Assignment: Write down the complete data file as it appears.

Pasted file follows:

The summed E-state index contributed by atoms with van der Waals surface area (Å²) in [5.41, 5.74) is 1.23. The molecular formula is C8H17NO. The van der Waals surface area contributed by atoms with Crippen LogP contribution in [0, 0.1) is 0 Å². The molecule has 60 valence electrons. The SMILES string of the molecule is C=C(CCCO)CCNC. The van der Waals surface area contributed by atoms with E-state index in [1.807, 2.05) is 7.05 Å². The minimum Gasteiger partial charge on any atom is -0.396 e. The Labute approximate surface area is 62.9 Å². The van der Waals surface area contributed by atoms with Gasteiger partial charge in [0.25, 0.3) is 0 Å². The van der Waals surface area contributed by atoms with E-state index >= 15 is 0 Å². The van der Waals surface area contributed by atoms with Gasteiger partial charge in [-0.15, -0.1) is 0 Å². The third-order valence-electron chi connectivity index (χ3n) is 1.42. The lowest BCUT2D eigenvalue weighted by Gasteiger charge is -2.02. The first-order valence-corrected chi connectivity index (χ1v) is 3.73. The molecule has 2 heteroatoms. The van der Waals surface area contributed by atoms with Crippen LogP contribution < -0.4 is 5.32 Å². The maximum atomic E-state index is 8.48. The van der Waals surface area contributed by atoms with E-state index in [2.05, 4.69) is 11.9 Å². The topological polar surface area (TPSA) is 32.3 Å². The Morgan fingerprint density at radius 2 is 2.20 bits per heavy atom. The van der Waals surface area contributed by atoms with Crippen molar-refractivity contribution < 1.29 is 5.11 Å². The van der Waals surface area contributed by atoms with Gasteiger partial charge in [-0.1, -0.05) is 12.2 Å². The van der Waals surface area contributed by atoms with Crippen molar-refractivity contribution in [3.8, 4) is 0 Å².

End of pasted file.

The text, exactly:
The summed E-state index contributed by atoms with van der Waals surface area (Å²) in [5.41, 5.74) is 1.23. The molecular formula is C8H17NO. The van der Waals surface area contributed by atoms with Crippen LogP contribution in [0, 0.1) is 0 Å². The molecule has 60 valence electrons. The SMILES string of the molecule is C=C(CCCO)CCNC. The van der Waals surface area contributed by atoms with E-state index in [1.807, 2.05) is 7.05 Å². The minimum Gasteiger partial charge on any atom is -0.396 e. The Labute approximate surface area is 62.9 Å². The van der Waals surface area contributed by atoms with Gasteiger partial charge in [0.25, 0.3) is 0 Å². The van der Waals surface area contributed by atoms with E-state index >= 15 is 0 Å². The van der Waals surface area contributed by atoms with Gasteiger partial charge in [-0.15, -0.1) is 0 Å². The third-order valence-electron chi connectivity index (χ3n) is 1.42. The lowest BCUT2D eigenvalue weighted by Gasteiger charge is -2.02. The first-order valence-corrected chi connectivity index (χ1v) is 3.73. The molecule has 2 heteroatoms. The van der Waals surface area contributed by atoms with Crippen LogP contribution < -0.4 is 5.32 Å². The maximum atomic E-state index is 8.48. The van der Waals surface area contributed by atoms with E-state index in [2.05, 4.69) is 11.9 Å². The topological polar surface area (TPSA) is 32.3 Å². The Morgan fingerprint density at radius 2 is 2.20 bits per heavy atom. The van der Waals surface area contributed by atoms with Crippen molar-refractivity contribution < 1.29 is 5.11 Å². The van der Waals surface area contributed by atoms with Gasteiger partial charge in [-0.1, -0.05) is 12.2 Å². The van der Waals surface area contributed by atoms with Crippen molar-refractivity contribution in [3.8, 4) is 0 Å².